Consumer culture is ubiquitous; it has no certain historical origins and no clear social boundaries.
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In the United States, where consumer society was ostensibly invented as a way to wage the cold war, shopping is the number two leisure activity after watching television. Young Japanese women who arrive in the United States as exchange students list shopping as their number one hobby. Is shopping women's work or a form of leisure activity for the whole family? Is it true that women buy things and men buy services?
How does commodification produce tastes that are race and class inflected? In what ways does globalization reorganize under-and overconsumption in terms of the nation state? Commodities are characterized by their dual nature: material composition and symbolic meaning. They have been shaped by processes of production, but they are also remade in their removal from the marketplace and their integration into everyday life. Consumers are not just deceived into wanting what they don't need, they learn to satisfy needs by refashioning available products.
How consumers understand their needs and wants is not just the outcome of manipulation by the market-. Making sense of the symbolic and social uses of selling, desiring, acquiring, possessing, and losing things and services relies on "prior meanings," already established in a particular culture. All four texts under review rely on the uses of history, on making consumer practices historically intelligible. Timothy Burke, in Lifebuoy Men, Lux Women: Commodification, Consumption, and Cleanliness in Modern Zimbabwe, examines goods used on the body in both colonial and postcolonial Zimbabwe to create a social history of consumption in Africa, Laura C.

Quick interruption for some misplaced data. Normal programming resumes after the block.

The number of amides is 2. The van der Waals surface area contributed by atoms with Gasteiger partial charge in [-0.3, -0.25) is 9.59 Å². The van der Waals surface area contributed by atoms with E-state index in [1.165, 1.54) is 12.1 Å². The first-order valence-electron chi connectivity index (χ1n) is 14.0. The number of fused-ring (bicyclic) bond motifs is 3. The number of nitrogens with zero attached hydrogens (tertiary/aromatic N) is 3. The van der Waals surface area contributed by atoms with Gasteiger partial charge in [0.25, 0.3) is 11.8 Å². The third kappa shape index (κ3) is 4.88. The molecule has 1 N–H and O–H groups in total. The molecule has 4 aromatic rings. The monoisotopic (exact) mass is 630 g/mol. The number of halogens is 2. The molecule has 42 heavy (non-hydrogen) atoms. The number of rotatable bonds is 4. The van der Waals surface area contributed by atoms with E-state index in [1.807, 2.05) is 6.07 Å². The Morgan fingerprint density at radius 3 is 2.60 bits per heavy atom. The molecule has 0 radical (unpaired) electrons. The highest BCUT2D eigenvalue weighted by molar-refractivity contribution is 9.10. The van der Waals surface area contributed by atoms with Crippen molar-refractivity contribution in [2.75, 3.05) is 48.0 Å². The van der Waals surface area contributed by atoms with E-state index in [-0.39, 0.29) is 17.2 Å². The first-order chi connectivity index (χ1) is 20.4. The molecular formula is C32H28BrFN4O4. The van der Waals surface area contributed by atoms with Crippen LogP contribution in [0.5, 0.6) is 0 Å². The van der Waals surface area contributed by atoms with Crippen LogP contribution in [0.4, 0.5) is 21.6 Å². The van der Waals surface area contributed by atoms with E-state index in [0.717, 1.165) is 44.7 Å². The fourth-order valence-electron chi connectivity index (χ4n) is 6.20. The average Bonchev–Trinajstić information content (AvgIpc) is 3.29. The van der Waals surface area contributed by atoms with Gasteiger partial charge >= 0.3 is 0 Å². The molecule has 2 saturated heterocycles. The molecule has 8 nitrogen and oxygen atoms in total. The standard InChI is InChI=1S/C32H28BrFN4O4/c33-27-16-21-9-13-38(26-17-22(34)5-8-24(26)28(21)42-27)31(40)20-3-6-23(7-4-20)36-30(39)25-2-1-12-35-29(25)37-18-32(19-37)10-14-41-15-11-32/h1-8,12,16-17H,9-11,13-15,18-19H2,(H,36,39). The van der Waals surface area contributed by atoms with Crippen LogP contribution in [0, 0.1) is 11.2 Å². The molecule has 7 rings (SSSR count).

Nelson examines material culture in South Korea between the s and the s-from "economic miracle" to government-sponsored "frugality"-as a way of understanding formations of national identity in Measured Excess: Status, Gender, and Consumer Nationalism in South Korea. Two texts make claims as firsts: the first social history of consumption in Africa Burke and the first ethnography to discuss nationalism in terms of consumption Nelson.
Two are about the developing world, Zimbabwe and South Korea, and two focus on particular urban neighborhoods: London's West End and the Kangnam district of Seoul. Women have never been absent from studies about consumer practices. On the contrary, the separation of production from consumption has positioned women as the primary consumers. The protagonist of the most frequently told story of consumption has been the bourgeois housewife, she who consumes not as an individual, but as a family member.
The housewife represents not the consumer, but the image of consumer decision-making, in her contradictory roles as buyer, worker, or unemployed. Daniel Miller, in his polemical introduction to Acknowledging Consumption: A Review ofNew Studies describes the dual interest of the housewife:. Her success is evident in that she has overtrumped capitalism to replace the capitalist as the main instrument for extracting value to the benefit of her household.
But, in addition, she has to negate dialectically this sense of value as abstracted labour at the same moment that she obtains it, by transmuting it as far as possible into "value" in the colloquial sense of that term.
She has to create through consumption the moral and affective qualities that sustain and reproduce social relations using a variety of social mechanisms. This may involve either the appropriation of the meaning given to goods by producers or the creative construction of her social relations through consumption processes. Although she does not feel it, the housewife has enormous power that both provokes anxiety she may forget to replace the toilet paper and be the source of blame and is central to the construction of desire she may instill a wish to travel by making known the pleasure of kiwis.